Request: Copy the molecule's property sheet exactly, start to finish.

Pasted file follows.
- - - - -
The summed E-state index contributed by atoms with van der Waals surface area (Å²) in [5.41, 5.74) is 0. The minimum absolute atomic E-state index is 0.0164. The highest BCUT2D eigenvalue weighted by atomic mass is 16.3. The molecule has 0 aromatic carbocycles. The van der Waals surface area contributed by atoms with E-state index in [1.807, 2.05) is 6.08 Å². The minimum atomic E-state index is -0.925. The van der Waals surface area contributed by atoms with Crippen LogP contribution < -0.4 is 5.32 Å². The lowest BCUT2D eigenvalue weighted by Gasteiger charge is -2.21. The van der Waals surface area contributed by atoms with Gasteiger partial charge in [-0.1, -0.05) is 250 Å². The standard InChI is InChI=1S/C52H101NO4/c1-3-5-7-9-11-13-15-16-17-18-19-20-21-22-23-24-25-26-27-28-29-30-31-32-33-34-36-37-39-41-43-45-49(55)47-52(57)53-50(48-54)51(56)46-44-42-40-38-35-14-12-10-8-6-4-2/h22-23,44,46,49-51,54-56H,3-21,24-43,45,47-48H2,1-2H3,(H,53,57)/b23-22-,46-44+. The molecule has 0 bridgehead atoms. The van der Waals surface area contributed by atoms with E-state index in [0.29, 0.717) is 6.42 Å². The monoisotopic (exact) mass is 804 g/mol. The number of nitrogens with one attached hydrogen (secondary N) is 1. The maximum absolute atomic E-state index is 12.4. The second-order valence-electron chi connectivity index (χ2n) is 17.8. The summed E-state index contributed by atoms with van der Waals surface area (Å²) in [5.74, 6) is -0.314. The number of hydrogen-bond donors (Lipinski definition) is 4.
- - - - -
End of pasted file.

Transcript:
The summed E-state index contributed by atoms with van der Waals surface area (Å²) in [5.41, 5.74) is 0. The minimum absolute atomic E-state index is 0.0164. The highest BCUT2D eigenvalue weighted by atomic mass is 16.3. The molecule has 0 aromatic carbocycles. The van der Waals surface area contributed by atoms with E-state index in [1.807, 2.05) is 6.08 Å². The minimum atomic E-state index is -0.925. The van der Waals surface area contributed by atoms with Crippen LogP contribution < -0.4 is 5.32 Å². The lowest BCUT2D eigenvalue weighted by Gasteiger charge is -2.21. The van der Waals surface area contributed by atoms with Gasteiger partial charge in [-0.1, -0.05) is 250 Å². The standard InChI is InChI=1S/C52H101NO4/c1-3-5-7-9-11-13-15-16-17-18-19-20-21-22-23-24-25-26-27-28-29-30-31-32-33-34-36-37-39-41-43-45-49(55)47-52(57)53-50(48-54)51(56)46-44-42-40-38-35-14-12-10-8-6-4-2/h22-23,44,46,49-51,54-56H,3-21,24-43,45,47-48H2,1-2H3,(H,53,57)/b23-22-,46-44+. The molecule has 0 bridgehead atoms. The van der Waals surface area contributed by atoms with E-state index in [0.29, 0.717) is 6.42 Å². The monoisotopic (exact) mass is 804 g/mol. The number of nitrogens with one attached hydrogen (secondary N) is 1. The maximum absolute atomic E-state index is 12.4. The second-order valence-electron chi connectivity index (χ2n) is 17.8. The summed E-state index contributed by atoms with van der Waals surface area (Å²) in [5.74, 6) is -0.314. The number of hydrogen-bond donors (Lipinski definition) is 4.